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Science Colloquium

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Science Colloquium Lecture Series

Science Colloquium Series is a semester long lecture series that offers everyone in the Linfield community the opportunity to learn about science across the traditional science disciplines of biology, chemistry, math, physics, and computer science. *Made possible in part by generous gifts from the Hearst Foundations. Sponsored by Linfield Physics Department.

Fall Series 2015*

In Partnership with Program for Liberal Arts and Civic Engagement (PLACE) theme: Air, Water, Earth, and Fire: the ancient elements on a changing planet
*NOTE: Day and location varies as the fall lecture series is partnerned with, and builds to, PLACE events. Refreshments will be available starting 15 min prior to events. Additional information on lectures and events will be added as they are scheduled. 

Thursday, November 12 |4:15pm| *Graf 100 (Science Colloquium Event)
Kara L. Cerveny, Ph.D., Assistant Professor of Biology, Reed College (title/abstract TBA)

Past events

Thursday, September 10th |4:15pm| *Graf 100 (Science Colloquium Event)
"An Introduction to Faculty Research"

Dr. Xiaoyue Luo-Math
Dr. Jeremy Weisz-Biology
Dr. Megan Bestwick

Thursday, September 17th |4:15pm| *Graf 209 (Science Colloquium Event)
Journal Discussion Related to Sept 27th event: WASSER talk (Hosted by Dr. Sarah Coste)

Monday, September 21st |7:00pm| *ICE AUDITORIUM -**PLACE EVENT**
Dr. Samuel Wasser, Director of the Center for Conservation Biology, University of Washington
"Where are all the elephant poaching hotspots in Africa and what should we do about them?"
Biography for Dr. Samuel Wasser
Dr. Samuel Wasser is acknowledged worldwide as a pioneer of non-invasive wildlife monitoring methods, including the genetic, endocrine and detection dog techniques used by the Center.

Monday, September 28th |7:00pm| *ICE AUDITORIUM (Hosted by Dr. Sarah Coste) **PLACE EVENT**
Water - a panel discussion
Linfield faculty representing a wide range of disciplines will discuss water.  Whose is it?  What is our responsibility?  How do we place a value on it?  How are these issues discussed from the viewpoints of human health, ecology, economics, social justice, or historical perspective?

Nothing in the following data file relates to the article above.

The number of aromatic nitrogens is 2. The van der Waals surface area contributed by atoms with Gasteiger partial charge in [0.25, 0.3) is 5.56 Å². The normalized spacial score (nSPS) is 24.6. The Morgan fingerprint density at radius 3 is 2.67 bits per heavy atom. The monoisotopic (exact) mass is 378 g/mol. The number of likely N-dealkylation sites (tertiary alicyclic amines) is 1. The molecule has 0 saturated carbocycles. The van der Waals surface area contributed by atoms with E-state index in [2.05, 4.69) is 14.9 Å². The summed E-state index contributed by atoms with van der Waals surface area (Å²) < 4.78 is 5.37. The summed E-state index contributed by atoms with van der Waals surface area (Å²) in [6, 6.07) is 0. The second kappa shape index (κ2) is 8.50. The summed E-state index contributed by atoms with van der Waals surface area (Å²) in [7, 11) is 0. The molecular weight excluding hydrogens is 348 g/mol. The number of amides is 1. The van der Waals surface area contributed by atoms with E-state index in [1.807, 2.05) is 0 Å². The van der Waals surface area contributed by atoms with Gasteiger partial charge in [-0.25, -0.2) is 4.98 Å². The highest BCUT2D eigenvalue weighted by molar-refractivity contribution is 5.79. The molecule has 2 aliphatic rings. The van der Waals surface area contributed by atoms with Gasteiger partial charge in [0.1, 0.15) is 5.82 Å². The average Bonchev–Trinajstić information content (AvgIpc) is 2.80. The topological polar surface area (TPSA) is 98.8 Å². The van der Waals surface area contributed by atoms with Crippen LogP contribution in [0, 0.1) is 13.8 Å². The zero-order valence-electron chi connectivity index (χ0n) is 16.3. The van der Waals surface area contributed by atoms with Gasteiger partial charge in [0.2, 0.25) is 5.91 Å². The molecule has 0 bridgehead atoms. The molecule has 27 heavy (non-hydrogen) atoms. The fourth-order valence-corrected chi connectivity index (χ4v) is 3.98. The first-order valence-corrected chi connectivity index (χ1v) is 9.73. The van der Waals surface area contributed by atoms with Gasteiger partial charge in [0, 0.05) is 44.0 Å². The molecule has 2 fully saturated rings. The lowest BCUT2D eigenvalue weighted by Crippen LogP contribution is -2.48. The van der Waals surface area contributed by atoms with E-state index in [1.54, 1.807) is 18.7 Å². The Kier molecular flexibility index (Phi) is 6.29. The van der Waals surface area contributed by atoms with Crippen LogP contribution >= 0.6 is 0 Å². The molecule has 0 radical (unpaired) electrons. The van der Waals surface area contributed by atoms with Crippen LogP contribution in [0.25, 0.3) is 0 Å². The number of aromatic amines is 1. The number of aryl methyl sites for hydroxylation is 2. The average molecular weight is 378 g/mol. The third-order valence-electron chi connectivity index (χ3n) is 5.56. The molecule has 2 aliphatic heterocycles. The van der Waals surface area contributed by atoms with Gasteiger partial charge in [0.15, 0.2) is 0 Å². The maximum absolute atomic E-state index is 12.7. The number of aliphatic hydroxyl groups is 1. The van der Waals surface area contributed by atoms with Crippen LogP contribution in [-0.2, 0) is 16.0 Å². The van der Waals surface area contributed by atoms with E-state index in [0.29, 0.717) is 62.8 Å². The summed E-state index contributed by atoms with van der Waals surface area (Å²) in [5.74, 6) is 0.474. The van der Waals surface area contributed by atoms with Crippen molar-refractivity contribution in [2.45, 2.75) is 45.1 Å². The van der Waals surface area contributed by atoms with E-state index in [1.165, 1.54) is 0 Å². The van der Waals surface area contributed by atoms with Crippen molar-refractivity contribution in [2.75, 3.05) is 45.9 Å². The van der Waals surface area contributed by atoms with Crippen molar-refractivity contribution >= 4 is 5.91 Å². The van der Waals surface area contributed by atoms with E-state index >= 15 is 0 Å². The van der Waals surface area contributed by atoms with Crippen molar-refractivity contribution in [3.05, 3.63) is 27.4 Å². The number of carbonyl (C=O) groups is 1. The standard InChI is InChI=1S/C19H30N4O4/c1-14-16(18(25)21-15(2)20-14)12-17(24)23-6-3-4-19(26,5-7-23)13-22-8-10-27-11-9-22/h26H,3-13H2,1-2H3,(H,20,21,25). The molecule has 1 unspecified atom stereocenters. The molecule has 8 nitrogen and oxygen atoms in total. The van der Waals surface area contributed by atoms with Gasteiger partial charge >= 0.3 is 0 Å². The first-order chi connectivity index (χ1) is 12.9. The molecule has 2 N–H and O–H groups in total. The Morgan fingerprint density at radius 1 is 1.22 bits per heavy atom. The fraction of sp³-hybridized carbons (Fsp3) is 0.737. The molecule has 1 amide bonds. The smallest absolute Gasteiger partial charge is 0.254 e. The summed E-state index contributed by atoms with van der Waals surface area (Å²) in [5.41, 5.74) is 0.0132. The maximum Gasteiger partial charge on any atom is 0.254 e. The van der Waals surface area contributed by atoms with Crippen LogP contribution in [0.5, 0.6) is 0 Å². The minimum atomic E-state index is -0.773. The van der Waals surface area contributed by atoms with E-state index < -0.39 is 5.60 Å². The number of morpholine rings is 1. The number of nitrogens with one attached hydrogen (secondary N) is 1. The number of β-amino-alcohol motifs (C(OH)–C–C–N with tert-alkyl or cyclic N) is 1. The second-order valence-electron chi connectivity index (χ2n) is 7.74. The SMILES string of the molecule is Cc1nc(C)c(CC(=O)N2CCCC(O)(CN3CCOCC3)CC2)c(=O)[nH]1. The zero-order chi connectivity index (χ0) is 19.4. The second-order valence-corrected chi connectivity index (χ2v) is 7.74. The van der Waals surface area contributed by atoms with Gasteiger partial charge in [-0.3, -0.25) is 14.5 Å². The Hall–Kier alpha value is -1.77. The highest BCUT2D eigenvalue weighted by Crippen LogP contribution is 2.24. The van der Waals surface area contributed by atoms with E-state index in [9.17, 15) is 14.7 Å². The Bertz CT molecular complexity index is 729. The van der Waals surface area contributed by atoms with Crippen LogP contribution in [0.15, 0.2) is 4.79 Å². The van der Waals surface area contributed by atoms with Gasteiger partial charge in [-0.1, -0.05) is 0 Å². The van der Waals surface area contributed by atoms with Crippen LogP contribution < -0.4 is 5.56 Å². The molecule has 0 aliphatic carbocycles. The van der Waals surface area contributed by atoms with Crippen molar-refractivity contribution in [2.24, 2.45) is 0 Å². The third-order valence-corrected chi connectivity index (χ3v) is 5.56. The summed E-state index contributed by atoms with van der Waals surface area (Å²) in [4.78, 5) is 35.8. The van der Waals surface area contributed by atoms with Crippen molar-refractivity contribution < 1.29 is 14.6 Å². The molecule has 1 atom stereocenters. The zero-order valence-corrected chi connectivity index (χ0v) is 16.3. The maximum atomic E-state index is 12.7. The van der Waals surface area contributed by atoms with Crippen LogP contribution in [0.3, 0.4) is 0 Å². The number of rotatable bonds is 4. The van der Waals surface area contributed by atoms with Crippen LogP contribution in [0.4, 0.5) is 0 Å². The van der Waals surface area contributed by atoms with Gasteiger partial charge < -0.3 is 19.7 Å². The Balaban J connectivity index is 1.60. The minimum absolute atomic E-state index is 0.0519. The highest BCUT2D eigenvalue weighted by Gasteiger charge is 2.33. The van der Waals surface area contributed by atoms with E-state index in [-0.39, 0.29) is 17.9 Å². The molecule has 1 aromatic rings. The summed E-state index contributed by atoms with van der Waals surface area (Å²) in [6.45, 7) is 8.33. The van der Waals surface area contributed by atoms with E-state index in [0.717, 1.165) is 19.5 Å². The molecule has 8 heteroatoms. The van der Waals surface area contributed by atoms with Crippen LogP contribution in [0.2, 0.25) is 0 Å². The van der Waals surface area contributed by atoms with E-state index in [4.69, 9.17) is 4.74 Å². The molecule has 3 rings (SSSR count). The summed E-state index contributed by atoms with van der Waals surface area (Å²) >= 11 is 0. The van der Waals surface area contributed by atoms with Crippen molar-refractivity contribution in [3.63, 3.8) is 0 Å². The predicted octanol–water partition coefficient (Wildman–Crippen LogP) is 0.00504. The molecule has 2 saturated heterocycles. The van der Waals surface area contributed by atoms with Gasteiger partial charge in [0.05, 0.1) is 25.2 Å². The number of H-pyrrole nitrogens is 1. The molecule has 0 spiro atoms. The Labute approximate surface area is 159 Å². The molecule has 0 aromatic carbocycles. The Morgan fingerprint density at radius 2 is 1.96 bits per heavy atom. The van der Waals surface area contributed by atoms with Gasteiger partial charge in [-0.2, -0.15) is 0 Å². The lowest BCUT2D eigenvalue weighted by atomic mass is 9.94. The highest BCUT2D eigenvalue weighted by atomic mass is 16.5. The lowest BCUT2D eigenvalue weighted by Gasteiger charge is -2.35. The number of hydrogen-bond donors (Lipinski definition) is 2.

Thursday, October 1st |4:15pm| *Graf 100 (Science Colloquium Event)
Dr. Joseph Lebow, FEI Corporation
"The Electric Porsche Project"
: The Electric Porsche Project is the application of engineering principles: requirements, modeling, integration, reliability, fabrication, testing, and Newton’s Second Law presented from the perspective of a Systems Engineer.  With the advent of commercially available electric cars, does it make sense for a hobbyist to spend nights and weekends converting an internal combustion vehicle to electric drive?  Challenges included component selection, integrating a well-balanced system, keeping a high voltage battery pack in a safe operating envelope, thermal management, and staying within budget.

Thursday, October 15th |4:15pm| *Graf 100 (Science Colloquium Event)

Dr. Shannon Boettcher, University of Oregon, Dept. of Chemistry and the Materials Science Instititue
"Fuels from Sunlight"
The continued prosperity of human civilization will require replacing fossil fuels with renewable, sustainable, and carbon-free energy sources. More energy hits the earth in the form of sunlight in one hour than civilization uses in one year. The critical science and technology challenge is to develop scalable low-cost methods to convert solar energy into fuel and electricity and to store that energy for times when the sun isn’t shining. One approach is to wire solar cells that generate electricity to electrolysis systems that generate hydrogen and oxygen gas through “water-spitting”. The hydrogen gas can be used in a fuel cell to generate electricity on demand or burned like natural gas, but without CO2 emission. I will discuss our efforts to discover and understand catalysts that enable efficient electrolysis systems without using scarce, precious elements. I will also introduce our study of photoelectrochemical devices – where photovoltaic and electrolysis components are integrated – which in principle allow for low-cost hydrogen gas production in a single step, from water, with only sunlight as the input.

Biography: Boettcher received his B.A. in Chemistry at the University of Oregon in 2003 where he was a Barry M. Goldwater Scholar. He received his Ph.D. in Inorganic Chemistry with Galen Stucky at UC Santa Barbara in 2008 where he was an NSF Graduate Research and UC Chancellor's Fellow. As a Kavli Nanoscience Institute Prize Postdoctoral Scholar, he studied three-dimensional Si electrode structures at the California Institute of Technology working with Nathan Lewis and Harry Atwater. In 2010, he joined the Department of Chemistry at the University of Oregon. His current research is at the intersection of materials science and electrochemistry, with a focus on fundamental aspects of solar energy conversion and storage. In 2011 he was named one of 18 DuPont Young Professors worldwide, in 2014 a Cottrell Scholar, and in 2015 both a Sloan and a Dreyfus awardee.